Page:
Employment Allowance is used as a credit against an employer’s Class 1 National Insurance liabilities and although has been with us for some time is still worth revisiting. If an employer does not use the entire allowance there is no option to carry forward or to receive other cash credits so the maximum allowance is £5000 or the employer’s annual Class 1 National Insurance liability, whichever is lower eg
An employer has a total liability for the year of £3200, they will receive £3200 of allowance and the remaining £1800 will not be available.
An employer has a total liability of £32000 for they year, they will be able to claim the full £5000 allowance.
Employment Allowance for 2022/2023 tax year
The Employment Allowance for the 2022/23 tax year is £5000, up from £4000 in the previous year. There are some criteria to be eligible for the allowance the simplest of which is that the employer’s Class 1 National Insurance liability should be less than £100 000 in the previous tax year.
If a company is part of a group only one company can claim the allowance. To check the employer’s liability the total liability for the whole group is considered and needs to be below £100 000. The rule is also used if a company has multiple payrolls, only one payroll can receive the allowance and the total liability must be below the £100 000 threshold.
De minimis state aid rules
The de minimis state aid rules seem to cause the most issues. Employment Allowance counts as de minimis state aid and to be eligible to claim the organisation needs to have received less than the relevant sector threshold for their industry. Most of our clients fall into the “Industrial sector / other” catch all having the highest threshold at 200 000 Euros but companies should check their individual circumstances. The thresholds really are in euros and the exchange rate is for the previous tax year.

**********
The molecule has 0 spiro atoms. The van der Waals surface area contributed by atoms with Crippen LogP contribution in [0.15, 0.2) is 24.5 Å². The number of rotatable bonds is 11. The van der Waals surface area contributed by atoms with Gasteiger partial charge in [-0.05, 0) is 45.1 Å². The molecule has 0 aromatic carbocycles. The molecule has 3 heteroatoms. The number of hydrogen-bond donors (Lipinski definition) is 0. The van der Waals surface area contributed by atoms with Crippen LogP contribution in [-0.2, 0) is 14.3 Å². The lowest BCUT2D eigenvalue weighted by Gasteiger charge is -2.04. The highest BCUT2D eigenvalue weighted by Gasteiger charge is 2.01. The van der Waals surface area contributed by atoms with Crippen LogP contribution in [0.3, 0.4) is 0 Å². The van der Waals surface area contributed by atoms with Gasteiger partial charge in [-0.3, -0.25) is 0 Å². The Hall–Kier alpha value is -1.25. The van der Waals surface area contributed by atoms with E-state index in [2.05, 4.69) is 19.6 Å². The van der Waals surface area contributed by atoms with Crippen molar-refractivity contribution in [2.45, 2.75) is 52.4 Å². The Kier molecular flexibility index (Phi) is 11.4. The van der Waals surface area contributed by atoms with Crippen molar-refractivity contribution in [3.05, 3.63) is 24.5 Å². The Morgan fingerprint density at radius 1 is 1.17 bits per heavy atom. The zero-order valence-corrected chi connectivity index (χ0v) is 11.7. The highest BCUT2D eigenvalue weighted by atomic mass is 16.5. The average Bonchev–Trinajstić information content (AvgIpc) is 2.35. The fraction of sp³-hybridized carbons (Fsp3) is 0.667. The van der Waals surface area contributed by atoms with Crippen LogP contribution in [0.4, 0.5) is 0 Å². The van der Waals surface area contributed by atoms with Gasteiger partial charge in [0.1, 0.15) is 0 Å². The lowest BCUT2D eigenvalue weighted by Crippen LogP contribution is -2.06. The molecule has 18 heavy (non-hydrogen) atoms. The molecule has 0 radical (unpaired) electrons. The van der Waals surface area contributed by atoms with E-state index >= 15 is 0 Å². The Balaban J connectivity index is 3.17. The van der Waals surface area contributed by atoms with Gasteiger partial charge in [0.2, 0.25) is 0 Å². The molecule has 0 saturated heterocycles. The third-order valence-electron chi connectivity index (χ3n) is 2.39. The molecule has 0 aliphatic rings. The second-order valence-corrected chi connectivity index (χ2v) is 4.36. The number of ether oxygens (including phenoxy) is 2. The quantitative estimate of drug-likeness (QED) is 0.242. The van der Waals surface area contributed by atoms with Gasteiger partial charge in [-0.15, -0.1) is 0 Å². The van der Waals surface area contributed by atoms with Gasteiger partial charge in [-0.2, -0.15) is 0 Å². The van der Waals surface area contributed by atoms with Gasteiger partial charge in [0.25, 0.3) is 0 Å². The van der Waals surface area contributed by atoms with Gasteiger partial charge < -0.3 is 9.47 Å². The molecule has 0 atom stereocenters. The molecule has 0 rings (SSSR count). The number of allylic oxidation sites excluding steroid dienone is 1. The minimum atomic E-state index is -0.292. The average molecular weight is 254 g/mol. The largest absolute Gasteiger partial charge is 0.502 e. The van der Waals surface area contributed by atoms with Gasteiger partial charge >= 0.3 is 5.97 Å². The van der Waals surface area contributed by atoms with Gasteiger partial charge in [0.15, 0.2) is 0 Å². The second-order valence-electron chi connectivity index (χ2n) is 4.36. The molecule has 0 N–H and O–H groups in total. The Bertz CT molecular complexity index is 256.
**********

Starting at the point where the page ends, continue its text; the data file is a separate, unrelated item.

For groups and multiple payrolls it is the total state aid value that is used and if more than one sector is involved the calculation is more complex.
There are some employers that are excluded from employment allowance. These include single director employers where the director is the only employee and employers of personal, household or domestic workers. Employers of care or support workers can now claim.
Employers also cannot claim if they are a public body or if over half their work is for the public sector. Charities are not excluded and can still claim.
How to Claim
A new claim is required each tax year now and is made via Real Time Information submissions to HMRC, specifically the Employment Payment Summary (EPS). Along with claiming the allowance a declaration also has to be made regarding the de minimis state aid rules. It does not matter when in the tax year the claim is made the full amount will be available against the year to date liability, it is also possible to claim for previous tax years.
Employment Allowance is a very useful £5000 available to use against Employer’s National Insurance liability for many businesses in the UK and should be applied wherever possible. For further information and updates visit HMRC.